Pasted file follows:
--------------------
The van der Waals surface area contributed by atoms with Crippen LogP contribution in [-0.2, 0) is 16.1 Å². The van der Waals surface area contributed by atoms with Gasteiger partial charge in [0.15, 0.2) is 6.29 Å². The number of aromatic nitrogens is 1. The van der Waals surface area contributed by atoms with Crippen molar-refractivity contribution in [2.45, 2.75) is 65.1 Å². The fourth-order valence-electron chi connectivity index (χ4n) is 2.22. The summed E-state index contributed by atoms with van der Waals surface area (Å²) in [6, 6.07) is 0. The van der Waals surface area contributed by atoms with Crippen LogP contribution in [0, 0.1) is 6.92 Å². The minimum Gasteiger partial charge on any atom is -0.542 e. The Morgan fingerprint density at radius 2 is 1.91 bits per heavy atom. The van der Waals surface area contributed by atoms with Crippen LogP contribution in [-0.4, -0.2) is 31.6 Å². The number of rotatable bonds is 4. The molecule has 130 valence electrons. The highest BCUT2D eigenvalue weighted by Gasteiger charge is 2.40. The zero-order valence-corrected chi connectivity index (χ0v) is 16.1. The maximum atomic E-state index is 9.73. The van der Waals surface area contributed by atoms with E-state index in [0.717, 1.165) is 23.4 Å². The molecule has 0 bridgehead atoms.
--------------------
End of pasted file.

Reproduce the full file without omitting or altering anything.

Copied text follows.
The van der Waals surface area contributed by atoms with Crippen LogP contribution in [-0.2, 0) is 16.1 Å². The van der Waals surface area contributed by atoms with Gasteiger partial charge in [0.15, 0.2) is 6.29 Å². The number of aromatic nitrogens is 1. The van der Waals surface area contributed by atoms with Crippen molar-refractivity contribution in [2.45, 2.75) is 65.1 Å². The fourth-order valence-electron chi connectivity index (χ4n) is 2.22. The summed E-state index contributed by atoms with van der Waals surface area (Å²) in [6, 6.07) is 0. The van der Waals surface area contributed by atoms with Crippen LogP contribution in [0, 0.1) is 6.92 Å². The minimum Gasteiger partial charge on any atom is -0.542 e. The Morgan fingerprint density at radius 2 is 1.91 bits per heavy atom. The van der Waals surface area contributed by atoms with Crippen LogP contribution in [-0.4, -0.2) is 31.6 Å². The number of rotatable bonds is 4. The molecule has 130 valence electrons. The highest BCUT2D eigenvalue weighted by Gasteiger charge is 2.40. The zero-order valence-corrected chi connectivity index (χ0v) is 16.1. The maximum atomic E-state index is 9.73. The van der Waals surface area contributed by atoms with E-state index in [0.717, 1.165) is 23.4 Å². The molecule has 0 bridgehead atoms.